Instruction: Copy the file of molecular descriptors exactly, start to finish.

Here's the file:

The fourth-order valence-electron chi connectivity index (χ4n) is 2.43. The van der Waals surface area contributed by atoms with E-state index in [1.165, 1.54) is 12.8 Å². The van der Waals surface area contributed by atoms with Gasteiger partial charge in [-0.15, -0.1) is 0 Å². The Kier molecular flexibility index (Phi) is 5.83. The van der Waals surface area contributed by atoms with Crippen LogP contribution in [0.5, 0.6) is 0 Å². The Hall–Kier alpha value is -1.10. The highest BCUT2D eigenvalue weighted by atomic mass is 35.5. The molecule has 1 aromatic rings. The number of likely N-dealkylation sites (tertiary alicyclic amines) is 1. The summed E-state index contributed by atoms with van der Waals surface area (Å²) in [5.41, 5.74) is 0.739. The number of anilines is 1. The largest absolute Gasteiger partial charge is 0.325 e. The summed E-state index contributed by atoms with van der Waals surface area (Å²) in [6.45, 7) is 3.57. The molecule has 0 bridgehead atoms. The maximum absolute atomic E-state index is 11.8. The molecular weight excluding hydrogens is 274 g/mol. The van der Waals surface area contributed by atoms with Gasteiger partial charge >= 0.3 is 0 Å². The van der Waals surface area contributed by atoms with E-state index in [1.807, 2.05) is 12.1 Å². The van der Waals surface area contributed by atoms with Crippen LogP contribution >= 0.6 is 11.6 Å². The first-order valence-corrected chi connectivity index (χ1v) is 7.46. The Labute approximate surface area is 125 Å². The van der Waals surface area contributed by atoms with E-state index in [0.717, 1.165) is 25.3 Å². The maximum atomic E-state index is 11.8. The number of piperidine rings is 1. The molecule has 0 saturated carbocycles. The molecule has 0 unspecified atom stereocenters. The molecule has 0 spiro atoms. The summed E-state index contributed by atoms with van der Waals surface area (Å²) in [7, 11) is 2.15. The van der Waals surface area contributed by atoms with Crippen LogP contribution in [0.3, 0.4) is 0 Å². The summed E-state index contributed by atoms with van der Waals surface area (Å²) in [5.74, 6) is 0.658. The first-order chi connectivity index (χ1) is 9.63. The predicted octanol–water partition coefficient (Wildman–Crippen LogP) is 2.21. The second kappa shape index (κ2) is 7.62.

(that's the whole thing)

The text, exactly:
The fourth-order valence-electron chi connectivity index (χ4n) is 2.43. The van der Waals surface area contributed by atoms with E-state index in [1.165, 1.54) is 12.8 Å². The van der Waals surface area contributed by atoms with Gasteiger partial charge in [-0.15, -0.1) is 0 Å². The Kier molecular flexibility index (Phi) is 5.83. The van der Waals surface area contributed by atoms with Crippen LogP contribution in [0.5, 0.6) is 0 Å². The Hall–Kier alpha value is -1.10. The highest BCUT2D eigenvalue weighted by atomic mass is 35.5. The molecule has 1 aromatic rings. The number of likely N-dealkylation sites (tertiary alicyclic amines) is 1. The summed E-state index contributed by atoms with van der Waals surface area (Å²) in [5.41, 5.74) is 0.739. The number of anilines is 1. The largest absolute Gasteiger partial charge is 0.325 e. The summed E-state index contributed by atoms with van der Waals surface area (Å²) in [6.45, 7) is 3.57. The molecule has 0 bridgehead atoms. The maximum absolute atomic E-state index is 11.8. The molecular weight excluding hydrogens is 274 g/mol. The van der Waals surface area contributed by atoms with Gasteiger partial charge >= 0.3 is 0 Å². The van der Waals surface area contributed by atoms with E-state index in [1.807, 2.05) is 12.1 Å². The van der Waals surface area contributed by atoms with Crippen LogP contribution >= 0.6 is 11.6 Å². The first-order valence-corrected chi connectivity index (χ1v) is 7.46. The Labute approximate surface area is 125 Å². The van der Waals surface area contributed by atoms with E-state index in [0.717, 1.165) is 25.3 Å². The maximum atomic E-state index is 11.8. The number of piperidine rings is 1. The molecule has 0 saturated carbocycles. The molecule has 0 unspecified atom stereocenters. The molecule has 0 spiro atoms. The summed E-state index contributed by atoms with van der Waals surface area (Å²) in [7, 11) is 2.15. The van der Waals surface area contributed by atoms with Crippen LogP contribution in [0.3, 0.4) is 0 Å². The summed E-state index contributed by atoms with van der Waals surface area (Å²) in [5.74, 6) is 0.658. The first-order chi connectivity index (χ1) is 9.63. The predicted octanol–water partition coefficient (Wildman–Crippen LogP) is 2.21. The second kappa shape index (κ2) is 7.62.